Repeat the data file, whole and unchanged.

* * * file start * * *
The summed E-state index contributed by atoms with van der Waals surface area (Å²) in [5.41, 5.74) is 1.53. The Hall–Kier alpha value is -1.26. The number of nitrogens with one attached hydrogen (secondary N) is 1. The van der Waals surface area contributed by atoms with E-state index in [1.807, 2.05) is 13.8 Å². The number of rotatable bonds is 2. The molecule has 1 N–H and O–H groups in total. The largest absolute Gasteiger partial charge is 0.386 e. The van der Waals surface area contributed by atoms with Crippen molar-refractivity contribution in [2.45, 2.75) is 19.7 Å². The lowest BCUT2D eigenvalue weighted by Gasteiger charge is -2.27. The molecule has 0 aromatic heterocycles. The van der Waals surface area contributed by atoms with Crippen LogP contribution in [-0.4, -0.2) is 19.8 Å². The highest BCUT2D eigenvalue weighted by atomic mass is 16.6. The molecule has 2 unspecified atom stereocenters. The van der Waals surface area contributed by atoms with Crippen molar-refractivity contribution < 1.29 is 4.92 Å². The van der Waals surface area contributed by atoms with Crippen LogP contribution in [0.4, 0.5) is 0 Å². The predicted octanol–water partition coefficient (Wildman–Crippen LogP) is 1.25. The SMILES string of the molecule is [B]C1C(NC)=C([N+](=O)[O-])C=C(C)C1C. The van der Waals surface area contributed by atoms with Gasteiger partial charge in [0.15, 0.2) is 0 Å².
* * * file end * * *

The summed E-state index contributed by atoms with van der Waals surface area (Å²) in [5.41, 5.74) is 1.53. The Hall–Kier alpha value is -1.26. The number of nitrogens with one attached hydrogen (secondary N) is 1. The van der Waals surface area contributed by atoms with E-state index in [1.807, 2.05) is 13.8 Å². The number of rotatable bonds is 2. The molecule has 1 N–H and O–H groups in total. The largest absolute Gasteiger partial charge is 0.386 e. The van der Waals surface area contributed by atoms with Crippen molar-refractivity contribution in [2.45, 2.75) is 19.7 Å². The lowest BCUT2D eigenvalue weighted by Gasteiger charge is -2.27. The molecule has 0 aromatic heterocycles. The van der Waals surface area contributed by atoms with Crippen LogP contribution in [-0.4, -0.2) is 19.8 Å². The highest BCUT2D eigenvalue weighted by atomic mass is 16.6. The molecule has 2 unspecified atom stereocenters. The van der Waals surface area contributed by atoms with Crippen molar-refractivity contribution < 1.29 is 4.92 Å². The van der Waals surface area contributed by atoms with Crippen LogP contribution in [0.4, 0.5) is 0 Å². The predicted octanol–water partition coefficient (Wildman–Crippen LogP) is 1.25. The SMILES string of the molecule is [B]C1C(NC)=C([N+](=O)[O-])C=C(C)C1C. The van der Waals surface area contributed by atoms with Gasteiger partial charge in [0.15, 0.2) is 0 Å².